By Peter Mollins
Today’s buyers are a tougher sale than ever. They are under intense time and budgetary pressure. So, their ability to filter through the constant noise of pitches is severely compromised. The result of too much information is often indecision.
That’s combined with the fact that buyers must convince internal stakeholders that change is good. That can be managed when the buyer has to convince her boss to get budget. But research from CEB shows that more than 6 people on average must give their consent before a purchase can be approved. And that’s a number that keeps rising each year.
That sounds dire. But it’s not. It’s just the reality of today’s seller. The good news is that businesses do want to improve themselves. They do want to create efficiencies and drive more revenue. It’s up to your sellers to help shepherd them from awareness of the possibility to the promised land.
As the number of people involved in a buying decision increases and the number of distractions multiplies, the buying process not only becomes more fraught, it becomes less linear. A buyer may enter and exit the funnel, or leap stages repeatedly.
The buyer’s journey is more complex, so the seller’s job becomes more about guiding the process. Consider that 58% of opportunities die somewhere in the middle of the funnel. They’re not lost to a competitor. They’re lost to status quo.
Sales Enablement Supports Effective Communication
Your buyer is hungry for information that will help them to make a smart change. And the buyer has a full-time job. She’s likely not in the business of buying things. If you’re selling HR software to the CHRO, that’s his job, being a CHRO. Buying things may be part of it, but they don’t always know how to navigate the process and overcome internal hurdles.
That’s why more than half of all buyers consider vendor-sourced information to have had a major influence on their buying decision. When they are trying to build a business case internally, they need information that supports the creation of that case. When they have a product question, they need input from your experts. And when they have competitive concerns, they want fast responses.
So, it becomes very important for sellers to respond effectively and proactively to blunt competitive and status quo issues and propel things forward. Content (including what sellers say to their buyers) plays an instrumental role.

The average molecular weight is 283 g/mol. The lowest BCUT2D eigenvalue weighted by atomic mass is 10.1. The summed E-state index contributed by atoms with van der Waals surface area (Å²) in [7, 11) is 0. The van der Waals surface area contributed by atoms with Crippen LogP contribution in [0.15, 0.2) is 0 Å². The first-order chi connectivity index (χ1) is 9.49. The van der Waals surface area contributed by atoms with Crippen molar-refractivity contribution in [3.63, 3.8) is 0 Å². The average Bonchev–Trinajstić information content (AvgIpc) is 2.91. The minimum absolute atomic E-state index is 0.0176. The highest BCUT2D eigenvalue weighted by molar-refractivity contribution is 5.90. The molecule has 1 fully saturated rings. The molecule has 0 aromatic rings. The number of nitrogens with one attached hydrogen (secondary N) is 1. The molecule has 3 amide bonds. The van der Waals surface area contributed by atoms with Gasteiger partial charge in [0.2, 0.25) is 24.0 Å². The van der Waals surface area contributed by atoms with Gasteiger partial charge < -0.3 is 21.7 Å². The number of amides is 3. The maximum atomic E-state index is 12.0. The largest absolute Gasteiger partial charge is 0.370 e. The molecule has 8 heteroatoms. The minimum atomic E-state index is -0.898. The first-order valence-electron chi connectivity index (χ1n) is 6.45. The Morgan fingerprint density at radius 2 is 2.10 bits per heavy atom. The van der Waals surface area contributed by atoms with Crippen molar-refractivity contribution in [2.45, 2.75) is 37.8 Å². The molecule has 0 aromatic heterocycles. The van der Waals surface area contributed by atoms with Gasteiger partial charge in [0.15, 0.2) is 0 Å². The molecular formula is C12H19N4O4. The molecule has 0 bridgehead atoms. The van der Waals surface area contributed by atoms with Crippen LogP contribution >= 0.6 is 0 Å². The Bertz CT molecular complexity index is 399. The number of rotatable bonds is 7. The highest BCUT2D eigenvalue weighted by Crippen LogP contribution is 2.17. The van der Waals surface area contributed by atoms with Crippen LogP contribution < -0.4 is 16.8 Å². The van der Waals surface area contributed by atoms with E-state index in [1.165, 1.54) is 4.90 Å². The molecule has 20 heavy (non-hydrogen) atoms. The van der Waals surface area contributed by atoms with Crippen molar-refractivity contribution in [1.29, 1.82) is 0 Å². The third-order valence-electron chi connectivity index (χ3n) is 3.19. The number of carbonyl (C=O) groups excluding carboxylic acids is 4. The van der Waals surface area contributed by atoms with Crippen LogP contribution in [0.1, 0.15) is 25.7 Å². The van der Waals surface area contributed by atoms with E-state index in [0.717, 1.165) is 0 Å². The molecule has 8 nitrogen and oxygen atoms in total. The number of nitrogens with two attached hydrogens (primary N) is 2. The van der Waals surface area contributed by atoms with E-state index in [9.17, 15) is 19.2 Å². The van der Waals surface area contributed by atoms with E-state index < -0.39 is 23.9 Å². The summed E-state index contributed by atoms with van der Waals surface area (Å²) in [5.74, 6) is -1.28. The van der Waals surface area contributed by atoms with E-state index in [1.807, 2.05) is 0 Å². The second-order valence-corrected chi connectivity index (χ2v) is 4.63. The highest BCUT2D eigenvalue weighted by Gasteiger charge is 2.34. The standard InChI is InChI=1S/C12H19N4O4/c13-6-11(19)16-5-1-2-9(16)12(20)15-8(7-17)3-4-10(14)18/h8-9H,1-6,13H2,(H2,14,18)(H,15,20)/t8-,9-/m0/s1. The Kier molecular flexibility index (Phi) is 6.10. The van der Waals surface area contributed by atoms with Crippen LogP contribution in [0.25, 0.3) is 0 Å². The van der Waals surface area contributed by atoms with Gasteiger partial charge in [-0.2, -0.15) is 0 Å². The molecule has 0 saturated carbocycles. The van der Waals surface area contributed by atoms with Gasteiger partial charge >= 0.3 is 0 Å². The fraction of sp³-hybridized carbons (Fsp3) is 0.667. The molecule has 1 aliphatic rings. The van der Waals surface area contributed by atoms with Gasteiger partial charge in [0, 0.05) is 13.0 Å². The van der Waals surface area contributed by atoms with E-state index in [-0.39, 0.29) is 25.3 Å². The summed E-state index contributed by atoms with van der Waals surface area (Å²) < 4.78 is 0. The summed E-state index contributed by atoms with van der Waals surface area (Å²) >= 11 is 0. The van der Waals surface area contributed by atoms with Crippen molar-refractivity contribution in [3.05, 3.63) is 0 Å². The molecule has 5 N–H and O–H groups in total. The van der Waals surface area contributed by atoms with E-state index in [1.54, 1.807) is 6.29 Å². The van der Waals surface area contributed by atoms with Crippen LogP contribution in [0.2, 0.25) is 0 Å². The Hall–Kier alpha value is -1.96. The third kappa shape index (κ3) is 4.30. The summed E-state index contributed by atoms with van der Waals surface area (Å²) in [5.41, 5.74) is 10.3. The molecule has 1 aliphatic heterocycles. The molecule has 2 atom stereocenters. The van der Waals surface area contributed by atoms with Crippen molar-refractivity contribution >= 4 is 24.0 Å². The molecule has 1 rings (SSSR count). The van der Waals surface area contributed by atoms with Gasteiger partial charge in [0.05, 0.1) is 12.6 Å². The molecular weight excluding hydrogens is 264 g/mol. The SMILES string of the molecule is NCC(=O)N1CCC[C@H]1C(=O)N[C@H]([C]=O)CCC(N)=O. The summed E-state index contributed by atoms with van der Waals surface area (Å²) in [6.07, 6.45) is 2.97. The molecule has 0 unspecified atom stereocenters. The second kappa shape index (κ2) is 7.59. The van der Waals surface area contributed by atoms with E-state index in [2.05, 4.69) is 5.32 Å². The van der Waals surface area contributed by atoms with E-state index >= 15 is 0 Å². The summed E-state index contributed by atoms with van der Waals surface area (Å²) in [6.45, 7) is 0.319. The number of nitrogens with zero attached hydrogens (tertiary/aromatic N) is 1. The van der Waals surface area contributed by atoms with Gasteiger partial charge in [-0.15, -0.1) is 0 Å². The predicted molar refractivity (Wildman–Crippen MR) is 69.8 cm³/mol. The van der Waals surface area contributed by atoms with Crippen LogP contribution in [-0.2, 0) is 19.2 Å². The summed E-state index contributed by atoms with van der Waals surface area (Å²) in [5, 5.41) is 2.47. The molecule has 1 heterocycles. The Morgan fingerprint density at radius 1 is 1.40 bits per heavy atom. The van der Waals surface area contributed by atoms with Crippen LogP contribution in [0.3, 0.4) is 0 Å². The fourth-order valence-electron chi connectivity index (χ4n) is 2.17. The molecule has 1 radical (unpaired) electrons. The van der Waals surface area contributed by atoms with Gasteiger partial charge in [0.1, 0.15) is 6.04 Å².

Imagine being able to send the right content predicted to win by sales stage, or competitor, or product being offered, or lead score. Whatever the context is, knowing what materials make the most sense to use. Or being able to quickly bundle content into a personalized information package that can be shared with a prospect following a meeting. This relevant content helps to boost trust and value for the buyer. But what message types should be included in these content pieces and bundles?
Sales Enablement via The Buying Equation
Now, what approaches to content can help move the buyer forward? Consider the status quo from the perspective of the buyer. Certainly, she’d love to get the value that you’re promising. She’d probably love to get the value that all of the sales people that are calling her are promising. But, of course, there’s a balance called the Buying Equation:
Value > Cost + Risk + Effort
Too often sales enablement focuses on the ‘value’ side of the equation. ‘Convince them of the value and they’ll have no choice but to buy!’, said many a trainer. But because the buyer faces internal battles and her own day-job, you have to confront the other side of the equation to truly enable the team.
Enabling the Buyer via the Seller
After attending the CEB and Sales Enablement Society’s recent events, it became very clear that a theme kept repeating itself. We need to enable our sellers to enable our prospects to succeed. That is, we need to equip our sellers with the skills, technology, insights, and resources they need to support (and accelerate) the buyer as they navigate the buying process.
A helpful way to optimize your enablement approach is to return to the buying equation.
- Value: What is the end result of executing this purchase? Why should we change. This is the classic benefit that will come from change. Sellers need to help buyers pitch the notion of change to their internal audiences and make a case for why the future state is so positive. We can’t stop there though. It’s not just about making a value case. The other side of the equation awaits.
- Cost: We all try to diminish the psychological importance of price — ‘get them thinking value!’. But regardless of what you do, there is still a budget that must be balanced. That generally has led to ROI calculators, success stories, and the like. Look to other approaches that you can take to show total cost of ownership or cost versus status quo.
- Risk: Change carries with it risk — both corporate and professional. The question of “what will happen to me and my career if this project fails?” is a scary one. And it’s one that leads to a lot of quiet losses to status quo as the buyer refrains from making a change or proposing something to a superior that may not be receptive.
- Effort: If a new project requires so much effort that I can’t even do my current job, how likely am I to proceed? Shouldn’t a solution be low effort or reduce my effort? Well, it is a balancing act with the amount of value generated. But make sure to help your sellers tell success stories of fast implementation or return on investment.
The buyer’s journey can be a challenge — especially for a professional that doesn’t buy for a living. Look to the Buying Equation to build your mix of sales enablement investments to help your sellers guide that journey.
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